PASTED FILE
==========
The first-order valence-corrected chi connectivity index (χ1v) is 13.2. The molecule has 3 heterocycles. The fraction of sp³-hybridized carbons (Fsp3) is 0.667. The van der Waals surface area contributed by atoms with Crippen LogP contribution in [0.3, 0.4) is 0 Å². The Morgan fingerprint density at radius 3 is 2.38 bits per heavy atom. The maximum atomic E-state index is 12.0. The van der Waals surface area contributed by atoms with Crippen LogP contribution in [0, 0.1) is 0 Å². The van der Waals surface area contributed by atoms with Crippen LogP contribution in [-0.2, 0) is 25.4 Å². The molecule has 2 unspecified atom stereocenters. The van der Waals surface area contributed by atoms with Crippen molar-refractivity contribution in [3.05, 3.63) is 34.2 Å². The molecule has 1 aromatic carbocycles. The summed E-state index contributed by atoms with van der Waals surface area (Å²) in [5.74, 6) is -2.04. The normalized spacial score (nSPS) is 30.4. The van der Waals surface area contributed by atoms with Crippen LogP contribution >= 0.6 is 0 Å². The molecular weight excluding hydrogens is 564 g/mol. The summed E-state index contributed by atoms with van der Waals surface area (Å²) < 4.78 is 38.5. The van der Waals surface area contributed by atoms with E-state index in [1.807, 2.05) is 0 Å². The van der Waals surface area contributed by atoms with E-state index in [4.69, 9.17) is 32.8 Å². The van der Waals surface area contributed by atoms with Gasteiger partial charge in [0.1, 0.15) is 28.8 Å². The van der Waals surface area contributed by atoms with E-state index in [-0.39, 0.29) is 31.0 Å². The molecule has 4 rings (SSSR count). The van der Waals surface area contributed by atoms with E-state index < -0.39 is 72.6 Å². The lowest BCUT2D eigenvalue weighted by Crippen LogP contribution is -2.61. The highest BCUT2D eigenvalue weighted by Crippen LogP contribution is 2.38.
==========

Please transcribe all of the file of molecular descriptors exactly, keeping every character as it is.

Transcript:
The first-order valence-corrected chi connectivity index (χ1v) is 13.2. The molecule has 3 heterocycles. The fraction of sp³-hybridized carbons (Fsp3) is 0.667. The van der Waals surface area contributed by atoms with Crippen LogP contribution in [0.3, 0.4) is 0 Å². The Morgan fingerprint density at radius 3 is 2.38 bits per heavy atom. The maximum atomic E-state index is 12.0. The van der Waals surface area contributed by atoms with Crippen LogP contribution in [0, 0.1) is 0 Å². The van der Waals surface area contributed by atoms with Crippen LogP contribution in [-0.2, 0) is 25.4 Å². The molecule has 2 unspecified atom stereocenters. The van der Waals surface area contributed by atoms with Crippen molar-refractivity contribution in [3.05, 3.63) is 34.2 Å². The molecule has 1 aromatic carbocycles. The summed E-state index contributed by atoms with van der Waals surface area (Å²) in [5.74, 6) is -2.04. The normalized spacial score (nSPS) is 30.4. The van der Waals surface area contributed by atoms with Crippen LogP contribution >= 0.6 is 0 Å². The molecular weight excluding hydrogens is 564 g/mol. The summed E-state index contributed by atoms with van der Waals surface area (Å²) < 4.78 is 38.5. The van der Waals surface area contributed by atoms with E-state index in [1.807, 2.05) is 0 Å². The van der Waals surface area contributed by atoms with E-state index in [4.69, 9.17) is 32.8 Å². The van der Waals surface area contributed by atoms with Gasteiger partial charge in [0.1, 0.15) is 28.8 Å². The van der Waals surface area contributed by atoms with E-state index in [-0.39, 0.29) is 31.0 Å². The molecule has 4 rings (SSSR count). The van der Waals surface area contributed by atoms with E-state index < -0.39 is 72.6 Å². The lowest BCUT2D eigenvalue weighted by Crippen LogP contribution is -2.61. The highest BCUT2D eigenvalue weighted by Crippen LogP contribution is 2.38.